Learning how to make your digital marketing inclusive is an important, continuous learning experience. 

Most of your marketing materials, including social media posts, will require a careful comb through to ensure they’re accessible, but there are certain tools you can commit to memory for use. Keep reading to find tools to keep in your back pocket that can help ensure that you’re reaching your audience no matter what, especially while on social media.

What is Accessibility?

Web accessibility has been an important topic of discussion since the inception of the internet, and as more people use the web to shop, work, communicate and live during the Digital Age, tools and techniques that make the experience more accessible are only becoming more important. With over half the world (4.62 billion people) using social media, it simply makes good business sense to optimize your posts and pages to ensure that you’re reaching your audience, no matter their capabilities.

To find out what exactly accessibility is, let’s look at how the U.S. Department of Education’s Office for Civil Rights defines the term:

Accessible means a person with a disability is afforded the opportunity to acquire the same information, engage in the same interactions, and enjoy the same services as a person without a disability in an equally effective and equally integrated manner, with substantially equivalent ease of use. The person with a disability must be able to obtain the information as fully, equally, and independently as a person without a disability. Although this might not result in identical ease of use compared to that of persons without disabilities, it still must ensure equal opportunity to the educational benefits and opportunities afforded by the technology and equal treatment in the use of such technology.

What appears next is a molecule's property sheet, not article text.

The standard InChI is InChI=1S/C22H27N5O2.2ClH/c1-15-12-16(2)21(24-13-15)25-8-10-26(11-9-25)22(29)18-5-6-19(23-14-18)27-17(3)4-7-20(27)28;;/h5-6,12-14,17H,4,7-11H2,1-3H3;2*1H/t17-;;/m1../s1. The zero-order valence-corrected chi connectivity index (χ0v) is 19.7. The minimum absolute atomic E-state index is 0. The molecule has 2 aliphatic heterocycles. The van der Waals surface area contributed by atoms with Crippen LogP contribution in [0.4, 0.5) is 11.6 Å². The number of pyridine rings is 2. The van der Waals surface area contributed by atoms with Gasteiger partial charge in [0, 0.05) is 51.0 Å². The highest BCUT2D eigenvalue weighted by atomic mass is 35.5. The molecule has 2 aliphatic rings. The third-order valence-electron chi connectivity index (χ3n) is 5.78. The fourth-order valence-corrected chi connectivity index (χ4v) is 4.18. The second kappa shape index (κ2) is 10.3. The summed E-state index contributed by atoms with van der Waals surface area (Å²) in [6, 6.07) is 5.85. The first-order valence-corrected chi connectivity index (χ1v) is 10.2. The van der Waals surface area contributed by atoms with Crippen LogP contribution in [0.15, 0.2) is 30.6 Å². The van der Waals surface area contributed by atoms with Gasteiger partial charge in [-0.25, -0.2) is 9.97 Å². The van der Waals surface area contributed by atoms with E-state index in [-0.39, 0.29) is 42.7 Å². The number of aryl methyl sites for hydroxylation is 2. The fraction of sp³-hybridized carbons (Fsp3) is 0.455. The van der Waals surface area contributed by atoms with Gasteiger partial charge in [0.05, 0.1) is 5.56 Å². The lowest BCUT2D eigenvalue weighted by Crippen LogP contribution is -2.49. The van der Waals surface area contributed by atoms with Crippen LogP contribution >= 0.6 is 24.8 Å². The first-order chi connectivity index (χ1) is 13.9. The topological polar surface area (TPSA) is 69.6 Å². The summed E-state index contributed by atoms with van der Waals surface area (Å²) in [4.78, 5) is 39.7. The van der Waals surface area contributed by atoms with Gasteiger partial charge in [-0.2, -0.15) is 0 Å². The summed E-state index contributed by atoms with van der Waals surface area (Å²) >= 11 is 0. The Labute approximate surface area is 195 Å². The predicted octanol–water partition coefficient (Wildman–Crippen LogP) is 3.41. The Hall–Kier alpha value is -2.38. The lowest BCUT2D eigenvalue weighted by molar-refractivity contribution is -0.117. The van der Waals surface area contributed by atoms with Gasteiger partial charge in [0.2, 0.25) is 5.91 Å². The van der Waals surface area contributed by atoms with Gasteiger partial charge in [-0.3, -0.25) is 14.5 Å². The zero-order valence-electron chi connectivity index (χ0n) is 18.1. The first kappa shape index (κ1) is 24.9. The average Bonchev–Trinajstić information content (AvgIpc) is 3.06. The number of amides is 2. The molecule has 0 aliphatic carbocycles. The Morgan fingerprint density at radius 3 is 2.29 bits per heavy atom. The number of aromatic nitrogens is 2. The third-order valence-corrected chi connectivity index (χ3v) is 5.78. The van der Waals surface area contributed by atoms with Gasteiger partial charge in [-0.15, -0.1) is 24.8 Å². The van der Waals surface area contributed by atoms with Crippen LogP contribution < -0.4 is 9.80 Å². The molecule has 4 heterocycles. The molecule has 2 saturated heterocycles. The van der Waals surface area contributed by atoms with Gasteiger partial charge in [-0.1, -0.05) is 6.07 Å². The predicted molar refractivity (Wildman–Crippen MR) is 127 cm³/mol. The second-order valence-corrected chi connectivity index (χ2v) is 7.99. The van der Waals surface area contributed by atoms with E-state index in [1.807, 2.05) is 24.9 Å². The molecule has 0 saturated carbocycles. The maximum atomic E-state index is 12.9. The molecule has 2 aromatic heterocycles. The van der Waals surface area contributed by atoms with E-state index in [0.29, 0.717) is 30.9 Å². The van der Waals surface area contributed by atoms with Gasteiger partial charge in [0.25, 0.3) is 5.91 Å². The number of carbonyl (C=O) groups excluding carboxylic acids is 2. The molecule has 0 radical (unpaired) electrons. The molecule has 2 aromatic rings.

Social Media Accessibility

These days, it’s pretty difficult to find a brand not on social media, and for good reason. Social media is an excellent tool for brands to connect with customers. Here are 5 ways brands and individuals can optimize social media posts to be more accessible:

  • Hashtag Formatting

People use the hashtag symbol (#) before relevant topics on most social media sites to categorize the word, phrase or topic and help their content come up more easily in searches on the platform. To make sure all of your customers know what your hashtag says, make sure to capitalize the first letter of each word. This method is often referred to as Title case, Pascal case or Camel case. 

Using the Title case ensures that your hashtags get read correctly by assistive devices like screen readers, often used by people with vision impairments or other individuals that need words read to them. 

You can use the Title case in more than just hashtags. For example, Twitter will allow you to adjust the case of the letters in your handle without choosing a whole new username. 

  • Emoji usage

Emojis are a fun way to make your captions stand out. They can express various content, including people, animals, food and activities and are often used interchangeably with written words. When you’re making a conscious effort to make your content accessible, it’s important to be able to look at your emoji usage and determine how it will be read to those who may not be reading the screen themselves.

Screen readers read emojis to it’s user. For example, you might use the “?” emoji to mean “surfs up” but when a screen reader reads it, it will say “call me hand” and probably cause a bit of confusion. To make your content as accessible as possible, don’t overdo your emoji usage. Prioritize written text in your copy and place emojis at the end of an already complete statement, so that they compliment your writing instead of relying on them to tell a story. Avoid using emojis as bullet points unless absolutely necessary.